Cyprian Cuneifom Name List

A CYPRIAN TABLET FROM UGARIT (RS 20.25)

Brian Colless (2008)

 

Tablet with Cyprian cuneiform inscription from Ugarit (Ras Shamra 20.25)
(Copy drawn by Emilia Masson)

 

http://collesseum.googlepages.com/CCRS20.25transcr.jpg

Click there to see an enlargement of the text with my transcription 

 My notes show that Werner Nahm has already done the research to match the names with Semitic, Hurrian, and Anatolian counterparts; also it emerges that his identification of the signs was basically correct.

SIDE A

[1] AKAKLA [PI] PIRU MALI  |
Cp. AKALAPI PIRU MAKI in line 15. As the names regularly end in -i, Akalapi would seem preferable to Akala.
Cp. Hurrian Aqalaya, Agalibi, and Maliya (Werner Nahm)

PIRU is presumably the word for 'son'; the Semitic term is bin, and so it is tempting to identify the RU sign as NU. But Aramaic bar (or bir) might explain PIRU here. West Semitic pr 'fruit,offspring' is less probable.

[2] ATI PIRU AZUSAMI |
There is no separater before PIRU, but it is presumably the recurring word for 'son'; and Atti and Addi are Hurrian counterparts for ATI (WN).
A-ZU-SA-MI is transcribed as a-?-sha-pi by Nahm, and he invokes the Hurrian god Irshap. Sign 74 resembles a church-window, and may correspond to LAB79, ZU. It also occurs in line 17.

[3] ISIPALI |
Nahm recognizes West Semitic Ishi-ba`al ('man of Ba`al) attested at Ugarit; cp. ILIPALI on clay ball B79 (a53).

[4] ANENI MAKAPIYI |
Nahm adduces Anani fromAlalakh, and bn 'ann from Ugarit.
The ethnic adjective (not Maccabee?) goes with Ugaritic m`qby (from the place-name Ma`qabu) (WN).

[5] ATATARI PIRU TAYANI |
Atatari (cp. Semitic 'Addîr, 'mighty'?).
Tayani: the Hurrian form of Semitic Dayyânu, 'judge' (but T and D are not distinguished in the Cyprian script).

[6] IYAPATI PIRU EKEKASI |
Jean Faucounau cites two Hurrian names from Nuzi:
Ekhkh- and Iyaliti (PA and LI are similar in the Cyprian script, seen side by side in line 3).

[7] PIRU EMENI |
'Son of the god Amon? Hurrian name Emena (WN).

[8] NUMESAPI PIRU KAPILI |
Numesapi: Ugaritic name N`mrsp (nu-ma-re-sha-ip) (WN).
Kapili: Ugr. bin Kabuli (WN).

[9] TUTANI ILIYANI TUYANIYI |
Tutani seems Anatolian, and cp Ugr ttn and Amorite Dudanim (WN).
Iliyani goes with Ugr Iliyanu (WN).
Ugr Tyn is personal not gentilic.

[10] TANANI PIRU ILITAMARI |
Tanani, Ugr Dananu, Hrn Tanani (WN).
Ilitamari, Ugr ilthtmr (WN).

[11] ANEYANI PIRU ZERUWANI |
Aneyani: cp Anatolian Anneya, Anina? (WN)
Zeruwani: cp Anatolian Saruwani ? (WN)

SIDE B

[12] ULAMORI [ ]PANIYI |
Ulamori: Ul-amuuru (the god Amurru is strong)? (WN)
[ ]PANIYI: cp  gentilic Shubaniyi? (WN)

[13] KOSARAPI |
Ugr K-th-r-a-b (the god Kothar is my father?) (WN)

[14] ILIMALIKI PIRU UMIMOTI|
Note that the last two signs (mo-ti) are at the end of line 15; and the final syllable (ki) of line 15 is forced upwards into the space between lines 15 and 16.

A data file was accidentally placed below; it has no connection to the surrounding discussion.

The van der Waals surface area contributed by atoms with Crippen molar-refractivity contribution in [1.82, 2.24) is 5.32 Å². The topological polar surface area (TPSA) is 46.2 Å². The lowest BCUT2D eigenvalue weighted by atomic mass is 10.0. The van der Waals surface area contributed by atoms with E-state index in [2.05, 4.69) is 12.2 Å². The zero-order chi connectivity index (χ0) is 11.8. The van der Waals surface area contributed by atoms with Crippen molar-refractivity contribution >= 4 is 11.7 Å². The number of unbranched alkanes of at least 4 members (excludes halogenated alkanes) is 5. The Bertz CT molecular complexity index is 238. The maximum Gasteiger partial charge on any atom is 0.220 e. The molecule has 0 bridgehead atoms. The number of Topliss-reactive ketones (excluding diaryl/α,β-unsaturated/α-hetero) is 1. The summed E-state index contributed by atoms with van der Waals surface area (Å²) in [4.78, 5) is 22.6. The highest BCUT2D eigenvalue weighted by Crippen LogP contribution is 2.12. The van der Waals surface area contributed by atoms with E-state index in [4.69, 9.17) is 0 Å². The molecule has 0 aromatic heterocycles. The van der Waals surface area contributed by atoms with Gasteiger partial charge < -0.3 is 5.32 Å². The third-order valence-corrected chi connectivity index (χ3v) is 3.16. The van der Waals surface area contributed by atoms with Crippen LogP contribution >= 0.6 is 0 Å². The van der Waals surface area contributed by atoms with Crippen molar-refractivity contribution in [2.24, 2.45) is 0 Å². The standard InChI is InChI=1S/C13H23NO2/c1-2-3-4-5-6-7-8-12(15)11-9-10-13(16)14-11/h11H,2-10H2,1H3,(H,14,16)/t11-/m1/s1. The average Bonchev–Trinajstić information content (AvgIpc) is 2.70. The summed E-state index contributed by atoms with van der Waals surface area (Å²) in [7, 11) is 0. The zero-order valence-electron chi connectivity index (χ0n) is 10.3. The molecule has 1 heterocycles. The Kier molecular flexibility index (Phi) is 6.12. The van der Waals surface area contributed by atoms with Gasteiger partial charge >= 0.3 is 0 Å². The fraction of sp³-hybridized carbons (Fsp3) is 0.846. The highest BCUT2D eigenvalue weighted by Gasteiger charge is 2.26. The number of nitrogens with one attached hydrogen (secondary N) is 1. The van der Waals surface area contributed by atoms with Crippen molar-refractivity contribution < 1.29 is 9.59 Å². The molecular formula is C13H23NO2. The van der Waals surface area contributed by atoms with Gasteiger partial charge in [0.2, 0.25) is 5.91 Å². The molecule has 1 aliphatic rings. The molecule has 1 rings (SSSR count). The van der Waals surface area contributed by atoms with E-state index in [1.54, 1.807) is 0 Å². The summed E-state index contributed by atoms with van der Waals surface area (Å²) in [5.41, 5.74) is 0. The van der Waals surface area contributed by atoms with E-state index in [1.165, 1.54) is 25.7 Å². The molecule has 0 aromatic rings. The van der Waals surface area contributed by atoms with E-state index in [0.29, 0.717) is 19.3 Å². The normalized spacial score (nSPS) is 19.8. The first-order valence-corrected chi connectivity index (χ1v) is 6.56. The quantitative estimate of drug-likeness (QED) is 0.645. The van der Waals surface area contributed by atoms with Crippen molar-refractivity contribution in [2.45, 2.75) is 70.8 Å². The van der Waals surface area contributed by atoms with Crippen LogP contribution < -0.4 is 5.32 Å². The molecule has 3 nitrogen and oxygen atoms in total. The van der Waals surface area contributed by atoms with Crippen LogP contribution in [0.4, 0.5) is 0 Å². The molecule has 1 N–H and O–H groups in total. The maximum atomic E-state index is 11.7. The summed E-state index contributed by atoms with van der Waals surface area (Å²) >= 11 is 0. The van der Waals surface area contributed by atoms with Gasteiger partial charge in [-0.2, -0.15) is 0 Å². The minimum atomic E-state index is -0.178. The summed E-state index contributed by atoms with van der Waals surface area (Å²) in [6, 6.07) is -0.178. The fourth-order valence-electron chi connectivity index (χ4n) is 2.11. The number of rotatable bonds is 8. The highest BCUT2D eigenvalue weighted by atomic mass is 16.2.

Ilimaliki: Ugr Ili-malik (WN)
Piru Umimoti: Ugr bn ummt, bin ummi-moti, 'son of a dead mother' (WN)

[15] AKALAPI PIRU MAKI |
Akalapi: Hrn Agalibi, Ugr aglby (WN); cp Akala(pi) in line 1.
Maki: Hrn Make, Mage (WN)

[16] EWETASALI ARAPIMASAKOLI |
Ewetasali: Hrn ewir-tashal, Ugr iwrtdhl; Hrn iwr, 'lord'.
Arapimasakoli: there is no piru preceding it ?

[17] AZURAPI SI[ ]  [MA]KI[SA]PARI |
Azurapi: Nahm has (inexplicably) A-?-ra-te. Reading MU instead of ZU (Jean Faucounau), we see `Amurapi, a celebrated royal name,belonging not only to the great King of Babylonia ('Hammurabi') but also to a ruler of Ugarit. There is no MU-sign (with bovine features) in this text, but in Enkomi Tablet 1 we can distinguish MU (54,55) from this character (74). I have not found a counterpart for Azurapi, but `az means 'strong', and is found in personal names; `zb`l is a ritual name for the king of Ugarit.

The rest of the line, with three signs unclear, is a mystery, but SAPARI might have a connection with spr 'to count', and sapir 'scribe, recorder', and sipru 'list', all apparently relevant to the present document.

Emilia Masson shows a TU at the end of the line, which breaks the rule of having the names end in -i; but this may not be a name, and may fit into the pattern of PIRU (nominative case, not genitive); but it may simply be the usual marker for the end of a line (which is not a simple straight stroke, as I have transcribed it throughout).

[18] MOZENI PIRU MAKI |
Mozeni: Hurrian (WN)
Maki: as in line 15.46)

[19] SASIMALIKI ZEPERI PA |
Sasimaliki: Shamshi-Malik, cp Shamshi-Adad and the like (WN).
Zeperi: Nahm finds the word 'scribe' in this (see my note on line 17), and Sasimaliki as the signature of the recorder, citing an example at the end of a document from Ugarit: Bs.mn spr, 'Bs.mn the scribe'.

My tentative suggestion is that shamshi-maliki means 'servants of the king'; and zeperi is Ugr s.br 'team (of workers)' (so Cyrus Gordon, in his Ugaritic Textbook,1965, but others disagree about the sense of the word); root s.br 'gather together'.

PA: could be 'and' (et cetera?); or 'here' ('in attendance').

 REFERENCES

Emilia Masson, Cyprominoica (1974), 64 pages; La tablette RS 20.25 (29-

Werner Nahm, Studien zur kypro-minoischen Schrift, Kadmos 20 (1981) 52-63 (59-63, on  this document, RS 20.25)
This article (with which Nahm had assistance from Chadwick and Neumann) should be recognized as the breakthrough in deciphering this script. References to earlier groundbreaking studies are found in his note 1. In an addendum he acknowledges the work of Jean Faucounau (Syria 54, 1977, 290ff) who has also made a considerable contribution to the solution of this problem, and who has personally given me stimulation in constructing grids of Cretan Linear A and Cyprian syllabograms.

For my own tables of signs and values, see: http://collesseum.googlepages.com/cyprusscripts